Friday, November 19, 2010

Family gifts inspire imaginative play and memory-making

Our Christmas list this year includes 13 children who range in age from 7 months to 13 years – nine nieces and nephews and our own four children. When there are so many children, with such a wide age range and such divergent interests, it’s challenging to buy gifts that are personal, meaningful, and that stay within our budget.

To give personal and meaningful gifts that the children (and their parents) will appreciate, we try to focus on family gifts. Instead of spending $15 or $20 per child, we choose to pool the money we’ve set aside to buy a gift that is of higher quality and that the entire family can enjoy. When it comes to settling on exactly what we’ll buy, we use a list of focused questions. First, of course, we have to ask: “Does the gift fit into our budget?” Then we ask, “Is the gift built to last? Does it have multiple uses? Will the recipients enjoy the gift over a period of time? And will the gift help the recipients to build memories?”

It may sound like a tall order to answer yes to all these questions, but we’ve found plenty of gifts over the years that have fit the bill. Last year, for example, we bought a restaurant-quality waffle maker for the family with a trio of teens and tweens. And while it may not have been an awe-inspiring gift to a 10-year-old boy, I know he’s already eaten his weight in home-cooked waffles. His parents save money and no longer rely on boxed waffles from the freezer section. Plus, the gift gives this family the opportunity to build memories by starting a tradition of Saturday-morning waffles.

This year, we plan to continue giving family-focused gifts for our nieces and nephews. For the youngest recipients on our list, which include boys ages 2 and 7 months, we plan to buy a set of wooden, interlocking blocks. It’s a gift that will allow the unsteady hands of a toddler to build curved walls and tall towers. The boys and their parents will be able to play together with these blocks for years to come.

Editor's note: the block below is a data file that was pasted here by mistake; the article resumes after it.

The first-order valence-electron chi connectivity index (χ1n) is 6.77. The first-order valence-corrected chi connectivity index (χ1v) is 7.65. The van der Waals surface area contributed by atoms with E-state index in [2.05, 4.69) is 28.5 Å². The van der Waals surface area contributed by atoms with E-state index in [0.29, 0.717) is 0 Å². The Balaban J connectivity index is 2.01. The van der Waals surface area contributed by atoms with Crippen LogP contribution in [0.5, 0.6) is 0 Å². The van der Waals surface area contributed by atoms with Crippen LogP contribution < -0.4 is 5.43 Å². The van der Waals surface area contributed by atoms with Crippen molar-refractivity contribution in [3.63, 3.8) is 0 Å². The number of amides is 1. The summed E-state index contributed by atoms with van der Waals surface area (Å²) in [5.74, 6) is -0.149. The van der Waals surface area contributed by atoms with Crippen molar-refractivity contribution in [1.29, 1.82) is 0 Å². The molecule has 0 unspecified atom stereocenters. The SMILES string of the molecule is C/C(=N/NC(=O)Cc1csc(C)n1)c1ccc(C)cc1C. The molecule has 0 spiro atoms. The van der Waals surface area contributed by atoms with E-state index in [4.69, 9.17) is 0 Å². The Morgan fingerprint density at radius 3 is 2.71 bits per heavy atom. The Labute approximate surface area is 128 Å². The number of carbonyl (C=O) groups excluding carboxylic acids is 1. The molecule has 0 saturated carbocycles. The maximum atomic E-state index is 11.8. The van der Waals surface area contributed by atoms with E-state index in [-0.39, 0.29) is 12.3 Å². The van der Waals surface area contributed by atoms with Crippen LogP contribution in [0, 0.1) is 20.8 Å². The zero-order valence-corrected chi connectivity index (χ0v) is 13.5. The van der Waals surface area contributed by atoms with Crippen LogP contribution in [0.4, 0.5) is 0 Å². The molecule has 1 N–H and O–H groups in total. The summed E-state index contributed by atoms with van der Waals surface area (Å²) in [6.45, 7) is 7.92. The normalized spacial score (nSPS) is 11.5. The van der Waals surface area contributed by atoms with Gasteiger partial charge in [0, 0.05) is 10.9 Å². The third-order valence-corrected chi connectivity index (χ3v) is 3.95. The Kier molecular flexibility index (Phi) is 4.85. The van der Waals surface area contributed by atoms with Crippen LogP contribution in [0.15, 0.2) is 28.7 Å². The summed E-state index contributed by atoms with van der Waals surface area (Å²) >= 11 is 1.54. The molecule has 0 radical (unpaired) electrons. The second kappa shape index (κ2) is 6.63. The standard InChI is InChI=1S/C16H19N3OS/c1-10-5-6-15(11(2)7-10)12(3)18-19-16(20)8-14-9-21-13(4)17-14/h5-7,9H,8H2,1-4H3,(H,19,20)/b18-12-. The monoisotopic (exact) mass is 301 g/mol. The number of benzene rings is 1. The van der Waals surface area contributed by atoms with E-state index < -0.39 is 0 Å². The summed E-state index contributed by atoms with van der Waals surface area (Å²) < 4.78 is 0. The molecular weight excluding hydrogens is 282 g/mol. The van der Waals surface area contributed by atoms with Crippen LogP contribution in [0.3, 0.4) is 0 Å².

Art supplies, including scented colored pencils, bright beeswax crayons and tempura paints, are on our list for another family with two children. For yet another family, we’re giving games that suit the ages of the children and that will allow them to play with or without their parents. Still another family with girls ages 5 and 2, who love to spend time in the kitchen with their mother, will receive a gingerbread mold for making their own little villages and an accompanying storybook about gingerbread men.

We plan to apply the same principles to the gifts we buy for our own young children, focusing on quality gifts that they all can enjoy together. In the past, such gifts have included a wooden kitchen and a giant pop-up tent, both of which have inspired many hours of collaborative and imaginative play.

Though we’ve not made any final decisions about the gifts we’ll give them this year, we do have a few ideas that include a play parachute, an “ice cream ball,” where you drop ingredients into a canister and roll it back and forth until you make ice cream, or some new additions to their collection of dress-up clothing.

Birthdays and holidays can be rich opportunities to invest in the lives of the children we love. Ultimately, we hope our gifts will spark their imaginations – or perhaps help them discover a talent or interest that can bring them joy for years to come.

No comments:

Post a Comment